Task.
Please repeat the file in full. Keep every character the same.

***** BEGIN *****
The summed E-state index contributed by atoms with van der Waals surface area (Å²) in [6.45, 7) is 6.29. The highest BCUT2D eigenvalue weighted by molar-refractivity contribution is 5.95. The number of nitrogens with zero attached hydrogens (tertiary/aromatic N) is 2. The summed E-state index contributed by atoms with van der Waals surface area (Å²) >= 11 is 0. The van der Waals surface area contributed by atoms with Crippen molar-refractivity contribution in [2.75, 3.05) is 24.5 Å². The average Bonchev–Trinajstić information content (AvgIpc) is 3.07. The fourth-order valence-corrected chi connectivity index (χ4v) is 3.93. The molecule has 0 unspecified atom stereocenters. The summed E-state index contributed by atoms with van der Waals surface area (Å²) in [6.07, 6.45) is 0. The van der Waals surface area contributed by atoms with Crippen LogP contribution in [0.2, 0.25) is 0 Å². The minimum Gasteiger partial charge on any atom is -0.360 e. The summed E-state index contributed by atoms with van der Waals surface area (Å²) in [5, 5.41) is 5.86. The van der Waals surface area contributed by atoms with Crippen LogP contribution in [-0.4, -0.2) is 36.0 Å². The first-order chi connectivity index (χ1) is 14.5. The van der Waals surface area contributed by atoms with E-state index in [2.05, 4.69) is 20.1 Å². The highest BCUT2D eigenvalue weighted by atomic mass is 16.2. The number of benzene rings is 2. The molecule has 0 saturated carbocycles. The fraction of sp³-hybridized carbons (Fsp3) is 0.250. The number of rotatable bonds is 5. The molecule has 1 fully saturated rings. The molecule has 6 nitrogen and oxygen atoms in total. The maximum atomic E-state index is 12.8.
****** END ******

The summed E-state index contributed by atoms with van der Waals surface area (Å²) in [6.45, 7) is 6.29. The highest BCUT2D eigenvalue weighted by molar-refractivity contribution is 5.95. The number of nitrogens with zero attached hydrogens (tertiary/aromatic N) is 2. The summed E-state index contributed by atoms with van der Waals surface area (Å²) >= 11 is 0. The van der Waals surface area contributed by atoms with Crippen molar-refractivity contribution in [2.75, 3.05) is 24.5 Å². The average Bonchev–Trinajstić information content (AvgIpc) is 3.07. The fourth-order valence-corrected chi connectivity index (χ4v) is 3.93. The molecule has 0 unspecified atom stereocenters. The summed E-state index contributed by atoms with van der Waals surface area (Å²) in [6.07, 6.45) is 0. The van der Waals surface area contributed by atoms with Crippen LogP contribution in [0.2, 0.25) is 0 Å². The minimum Gasteiger partial charge on any atom is -0.360 e. The summed E-state index contributed by atoms with van der Waals surface area (Å²) in [5, 5.41) is 5.86. The van der Waals surface area contributed by atoms with Crippen LogP contribution in [-0.4, -0.2) is 36.0 Å². The first-order chi connectivity index (χ1) is 14.5. The van der Waals surface area contributed by atoms with E-state index in [2.05, 4.69) is 20.1 Å². The highest BCUT2D eigenvalue weighted by atomic mass is 16.2. The number of benzene rings is 2. The molecule has 0 saturated carbocycles. The fraction of sp³-hybridized carbons (Fsp3) is 0.250. The number of rotatable bonds is 5. The molecule has 1 fully saturated rings. The molecule has 6 nitrogen and oxygen atoms in total. The maximum atomic E-state index is 12.8.